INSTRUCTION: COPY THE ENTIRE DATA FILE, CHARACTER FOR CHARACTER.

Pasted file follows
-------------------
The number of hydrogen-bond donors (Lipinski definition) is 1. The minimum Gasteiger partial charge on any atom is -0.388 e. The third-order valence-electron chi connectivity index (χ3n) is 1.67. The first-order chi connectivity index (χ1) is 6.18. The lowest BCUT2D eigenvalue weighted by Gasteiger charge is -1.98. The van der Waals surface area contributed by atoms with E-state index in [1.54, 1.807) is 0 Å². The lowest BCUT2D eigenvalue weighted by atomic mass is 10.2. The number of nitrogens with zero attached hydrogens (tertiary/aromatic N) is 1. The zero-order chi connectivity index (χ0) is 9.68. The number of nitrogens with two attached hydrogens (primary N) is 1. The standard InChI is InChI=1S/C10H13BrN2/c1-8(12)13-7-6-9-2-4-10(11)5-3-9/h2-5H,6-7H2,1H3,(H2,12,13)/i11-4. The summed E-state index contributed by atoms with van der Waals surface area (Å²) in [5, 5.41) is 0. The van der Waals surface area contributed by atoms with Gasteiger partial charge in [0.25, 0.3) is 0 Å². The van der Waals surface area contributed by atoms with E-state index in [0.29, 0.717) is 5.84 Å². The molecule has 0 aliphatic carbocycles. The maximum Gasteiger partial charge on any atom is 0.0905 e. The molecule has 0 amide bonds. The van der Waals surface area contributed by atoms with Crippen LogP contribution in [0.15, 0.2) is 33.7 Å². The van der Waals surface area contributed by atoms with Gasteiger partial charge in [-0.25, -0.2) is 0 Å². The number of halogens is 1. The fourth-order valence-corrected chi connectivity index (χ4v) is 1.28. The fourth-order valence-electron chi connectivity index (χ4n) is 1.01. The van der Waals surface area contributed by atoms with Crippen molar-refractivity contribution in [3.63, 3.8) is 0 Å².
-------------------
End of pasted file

The number of hydrogen-bond donors (Lipinski definition) is 1. The minimum Gasteiger partial charge on any atom is -0.388 e. The third-order valence-electron chi connectivity index (χ3n) is 1.67. The first-order chi connectivity index (χ1) is 6.18. The lowest BCUT2D eigenvalue weighted by Gasteiger charge is -1.98. The van der Waals surface area contributed by atoms with E-state index in [1.54, 1.807) is 0 Å². The lowest BCUT2D eigenvalue weighted by atomic mass is 10.2. The number of nitrogens with zero attached hydrogens (tertiary/aromatic N) is 1. The zero-order chi connectivity index (χ0) is 9.68. The number of nitrogens with two attached hydrogens (primary N) is 1. The standard InChI is InChI=1S/C10H13BrN2/c1-8(12)13-7-6-9-2-4-10(11)5-3-9/h2-5H,6-7H2,1H3,(H2,12,13)/i11-4. The summed E-state index contributed by atoms with van der Waals surface area (Å²) in [5, 5.41) is 0. The van der Waals surface area contributed by atoms with Gasteiger partial charge in [0.25, 0.3) is 0 Å². The van der Waals surface area contributed by atoms with E-state index in [0.29, 0.717) is 5.84 Å². The molecule has 0 aliphatic carbocycles. The maximum Gasteiger partial charge on any atom is 0.0905 e. The molecule has 0 amide bonds. The van der Waals surface area contributed by atoms with Crippen LogP contribution in [0.15, 0.2) is 33.7 Å². The van der Waals surface area contributed by atoms with Gasteiger partial charge in [-0.25, -0.2) is 0 Å². The number of halogens is 1. The fourth-order valence-corrected chi connectivity index (χ4v) is 1.28. The fourth-order valence-electron chi connectivity index (χ4n) is 1.01. The van der Waals surface area contributed by atoms with Crippen molar-refractivity contribution in [3.63, 3.8) is 0 Å².